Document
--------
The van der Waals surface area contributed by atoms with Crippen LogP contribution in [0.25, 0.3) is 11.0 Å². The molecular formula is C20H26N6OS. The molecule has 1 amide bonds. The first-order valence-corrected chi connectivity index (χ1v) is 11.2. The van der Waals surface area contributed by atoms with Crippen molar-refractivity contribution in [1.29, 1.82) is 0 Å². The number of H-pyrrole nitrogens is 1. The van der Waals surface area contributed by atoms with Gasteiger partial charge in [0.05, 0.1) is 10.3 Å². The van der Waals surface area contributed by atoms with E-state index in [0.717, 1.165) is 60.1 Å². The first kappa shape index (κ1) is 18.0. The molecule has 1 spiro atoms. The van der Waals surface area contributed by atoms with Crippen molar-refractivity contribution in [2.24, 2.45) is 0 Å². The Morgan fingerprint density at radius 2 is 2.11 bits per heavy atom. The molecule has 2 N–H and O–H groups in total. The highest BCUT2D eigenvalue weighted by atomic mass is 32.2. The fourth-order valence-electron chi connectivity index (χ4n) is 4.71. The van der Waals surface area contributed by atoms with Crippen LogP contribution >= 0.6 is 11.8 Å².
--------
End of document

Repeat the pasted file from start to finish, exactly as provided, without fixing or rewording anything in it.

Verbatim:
The van der Waals surface area contributed by atoms with Crippen LogP contribution in [0.25, 0.3) is 11.0 Å². The molecular formula is C20H26N6OS. The molecule has 1 amide bonds. The first-order valence-corrected chi connectivity index (χ1v) is 11.2. The van der Waals surface area contributed by atoms with Crippen molar-refractivity contribution in [1.29, 1.82) is 0 Å². The number of H-pyrrole nitrogens is 1. The van der Waals surface area contributed by atoms with Gasteiger partial charge in [0.05, 0.1) is 10.3 Å². The van der Waals surface area contributed by atoms with E-state index in [0.717, 1.165) is 60.1 Å². The first kappa shape index (κ1) is 18.0. The molecule has 1 spiro atoms. The van der Waals surface area contributed by atoms with Crippen molar-refractivity contribution in [2.24, 2.45) is 0 Å². The Morgan fingerprint density at radius 2 is 2.11 bits per heavy atom. The molecule has 2 N–H and O–H groups in total. The highest BCUT2D eigenvalue weighted by atomic mass is 32.2. The fourth-order valence-electron chi connectivity index (χ4n) is 4.71. The van der Waals surface area contributed by atoms with Crippen LogP contribution >= 0.6 is 11.8 Å².